The paper analyzes the changing public-private dynamics in higher education in Poland in 1990-2016 and beyond, focusing on the processes of internal and external de-privatization of the system. De-privatization of higher education – viewed also as its republicization – is caused by declining demographics and may lead to the demise of the largely demand-absorbing private higher education. Poland is shown as moving against the two powerful global trends related to privatization: private sector growth and increasing reliance on cost-sharing. Data related to funding and provision in 1990-2005 (expansion) and 2006 and beyond (contraction) are analyzed in detail, and policy implications of ongoing and expected changes are discussed.
The public character of school has recently been called into question more often. I examine the question given in the title in terms of three different aspects (juridical, institutional and performative), each of which is linked with a number of disturbing transformations of public schools (privatization of that which is public, re-feudalization, and commodification of education). By virtue of such an analysis and with reference to research on the essence of what is public, I make an attempt to formulate the key meanings of the public character of school.
The author outlines a basic framework for anarcho-capitalism, a stateless social order in which safety, law and adjudication of disputes are provided by private companies (private defense agencies) competing with each other in the free market. In the course of presentation, three fundamental problems of anarcho-capitalism are addressed. (1) Is a peaceful cooperation among agencies possible? (2) Would agencies respect the rights of their customers? (3) How would the law look like in an anarcho-capitalist society? The last problem is especially vexing, since anarcho-capitalists seem to be caught up in a contradiction here. On one hand they are proponents of a specific moral theory (based on non-aggression principle), on the other hand they do not allow for any central, monopolistic agency to impose that moral theory on society. Is it possible for the law in the anarcho-capitalist society to be simultaneously produced by competing agents and remain libertarian at the same time?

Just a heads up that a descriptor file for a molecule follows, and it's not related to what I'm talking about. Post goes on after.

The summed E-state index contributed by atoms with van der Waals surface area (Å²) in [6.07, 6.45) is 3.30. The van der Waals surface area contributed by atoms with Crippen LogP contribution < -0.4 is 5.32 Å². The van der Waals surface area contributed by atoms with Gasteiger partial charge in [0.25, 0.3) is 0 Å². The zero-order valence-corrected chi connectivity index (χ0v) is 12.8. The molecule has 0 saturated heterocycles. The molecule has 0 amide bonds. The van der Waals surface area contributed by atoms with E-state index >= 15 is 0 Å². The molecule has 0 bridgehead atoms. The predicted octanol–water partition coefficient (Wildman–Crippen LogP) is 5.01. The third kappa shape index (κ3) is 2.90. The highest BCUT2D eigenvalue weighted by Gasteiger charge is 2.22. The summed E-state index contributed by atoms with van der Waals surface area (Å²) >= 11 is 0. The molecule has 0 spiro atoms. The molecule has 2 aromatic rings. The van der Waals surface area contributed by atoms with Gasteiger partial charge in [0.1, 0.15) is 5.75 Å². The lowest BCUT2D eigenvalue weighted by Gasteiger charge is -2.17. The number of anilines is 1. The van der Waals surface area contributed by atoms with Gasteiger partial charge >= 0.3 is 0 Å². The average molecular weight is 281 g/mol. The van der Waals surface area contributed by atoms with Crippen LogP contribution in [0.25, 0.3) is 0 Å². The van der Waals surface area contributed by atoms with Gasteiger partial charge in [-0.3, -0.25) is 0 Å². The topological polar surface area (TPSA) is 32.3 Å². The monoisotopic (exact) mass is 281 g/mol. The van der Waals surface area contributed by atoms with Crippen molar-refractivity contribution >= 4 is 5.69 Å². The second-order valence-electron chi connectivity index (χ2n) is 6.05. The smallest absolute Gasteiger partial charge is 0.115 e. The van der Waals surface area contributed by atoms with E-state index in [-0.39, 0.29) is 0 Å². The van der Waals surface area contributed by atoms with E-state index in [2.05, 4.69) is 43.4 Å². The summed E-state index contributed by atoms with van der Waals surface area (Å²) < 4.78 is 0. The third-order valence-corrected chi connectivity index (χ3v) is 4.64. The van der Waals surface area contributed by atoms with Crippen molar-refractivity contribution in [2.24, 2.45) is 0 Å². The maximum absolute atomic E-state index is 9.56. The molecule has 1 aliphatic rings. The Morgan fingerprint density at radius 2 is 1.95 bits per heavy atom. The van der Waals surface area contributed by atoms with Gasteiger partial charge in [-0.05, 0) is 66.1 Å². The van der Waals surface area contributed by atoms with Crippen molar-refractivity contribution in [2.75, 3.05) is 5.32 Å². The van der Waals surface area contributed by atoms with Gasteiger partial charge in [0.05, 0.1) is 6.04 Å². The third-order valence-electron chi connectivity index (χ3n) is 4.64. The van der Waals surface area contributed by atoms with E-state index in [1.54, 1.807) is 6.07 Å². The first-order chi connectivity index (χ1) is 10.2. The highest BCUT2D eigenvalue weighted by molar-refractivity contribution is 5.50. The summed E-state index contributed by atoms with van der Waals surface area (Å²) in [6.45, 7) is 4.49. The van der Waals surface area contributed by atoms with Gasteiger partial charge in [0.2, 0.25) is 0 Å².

In this study we investigate why bequests are left using a life course approach. Planned post mortem wealth transfers to children are linked with inter vivos transfers and inheritances left by the parents of the plan-makers. Individual decisions concerning wealth accumulation and bequeathing can be understood better if adjacent generations are taken into account. Moreover, particular events from an individual life history (widowhood, divorce, disease, and others) affect bequest decisions. A life course perspective proved fruitful in better understanding bequest behavior.